Archive for December, 2017

Product DetailsMy daughter and I are just about to finish reading Of Mice and Men by John Steinbeck.   I read it when I was in 7th or 8th grade.  I knew it was a classic because we had to read it.  As I got older and tended to read more books of my choosing, I did go back and read other John Steinbeck books and loved them.  The way he writes is beautiful.   There are so many books to read (just take a look at everyone’s TBR lists), how do we define a classic?  I remember everything about Of Mice and Men (and it was a VERY long time ago that I read it).  Was it because of my teachers?  Was it because of the the books they chose to teach?  Was it because of the writing? And, are what books are considered classics today?  (I would certainly put The Book Thief on my new classics list)

While most children are not still read to at the ages of 12 and 15, I know that my kids don’t mind it.  I also know that we read books that they never would have picked on their own.  I usually give them a choice of about 5-7 books.  If we don’t like it after a few chapters, we agree to stop.  My daughter and I have read Jane Eyre and Great Expectations.  My son and I are currently reading The Land of Oz, and next on our list is Tom Sawyer and/or The Adventures of Huckleberry Finn.  I know for a fact that he would NEVER read these books on his own.  What classics are you reading to your children.  I would love to make a new TBR list of classics to read.

Yet, another reason to read to your kids as long as possible.  It’s not just about picture books.

Happy Reading!

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My son and I just finished reading The Wonderful Wizard of Oz by L. Frank Baum.  Did you know that there are 13 books in the series of Oz?  My daughter and I had read this a few years ago and really enjoyed it.  My son enjoyed it, too.  So much, that we are now reading Book #2 in the Oz series, The Land of Oz.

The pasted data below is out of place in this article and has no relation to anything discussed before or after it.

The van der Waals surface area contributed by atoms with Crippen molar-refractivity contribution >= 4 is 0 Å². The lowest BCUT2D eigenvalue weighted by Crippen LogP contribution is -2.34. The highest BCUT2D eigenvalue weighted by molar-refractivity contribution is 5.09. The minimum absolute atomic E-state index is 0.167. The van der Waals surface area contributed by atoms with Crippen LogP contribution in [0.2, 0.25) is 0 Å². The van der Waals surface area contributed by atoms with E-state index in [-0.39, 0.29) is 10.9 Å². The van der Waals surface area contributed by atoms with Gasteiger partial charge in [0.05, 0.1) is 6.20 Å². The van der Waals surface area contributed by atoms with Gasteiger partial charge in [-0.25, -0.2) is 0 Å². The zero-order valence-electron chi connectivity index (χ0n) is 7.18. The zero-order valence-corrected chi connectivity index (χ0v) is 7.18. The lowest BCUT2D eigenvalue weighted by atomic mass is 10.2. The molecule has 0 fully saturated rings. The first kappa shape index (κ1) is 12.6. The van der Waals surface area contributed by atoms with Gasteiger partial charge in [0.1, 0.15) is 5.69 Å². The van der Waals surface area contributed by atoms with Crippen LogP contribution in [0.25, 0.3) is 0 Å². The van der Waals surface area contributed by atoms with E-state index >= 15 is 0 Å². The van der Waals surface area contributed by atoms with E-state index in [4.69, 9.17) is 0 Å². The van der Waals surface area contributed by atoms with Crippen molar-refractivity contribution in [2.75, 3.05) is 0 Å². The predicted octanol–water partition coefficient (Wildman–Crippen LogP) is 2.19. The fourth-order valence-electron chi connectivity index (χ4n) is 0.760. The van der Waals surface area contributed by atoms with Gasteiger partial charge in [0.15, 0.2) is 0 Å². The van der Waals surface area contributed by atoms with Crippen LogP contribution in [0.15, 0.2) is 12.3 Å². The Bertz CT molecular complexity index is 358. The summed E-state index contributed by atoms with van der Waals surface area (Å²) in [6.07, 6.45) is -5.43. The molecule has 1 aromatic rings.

The characters in The Wonderful Wizard of Oz are the same as are in the movie, but of course, we get to know them so much better in the book.  It is a delight to see the Tin Man, Scarecrow, Cowardly Lion and of course, Dorothy and Toto come to life in your imagination.  Everyone in this world takes an adventure like Dorothy does with her friends in order to find that one thing that they think is missing from their life.  Everyone can relate to this story.  It’s a fun read aloud for children of all ages.

Happy Reading!

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So, Harry Potter has been around for a long time (20 years to be exact – why didn’t LEGO resissue the Harry Potter LEGOs to time with the 20th Anniversary?).  I remember a teacher friend reading it way back when I was single.  I read the entire series when the kids were very little.  My daughter was capable of reading it by 3rd grade but admitted that she was afraid.  Many of her friends were reading it, and she was feeling left out.  We decided to read it together.  I read Books 1-5 aloud to her.  By the time we got through #5, she told me she was done and wanted to do #6 and #7 on her own, which she did in about 2 weeks!  And, she has re-read the entire series at least twice.  I read the 1st book aloud with my son.  He was ready to move on to read them on his own immediately after that.  He loved them.  And, now that they have read the books, they watch the movies as well!

If you’re thinking your child is not ready for some books, read  them on your own.  If you think the subject matter is okay, suggest to your child that you read them aloud.  Any questions they have, or comprehension issues can be dealt with as you are reading.  I think it would be a win-win for everyone.

Happy Reading!

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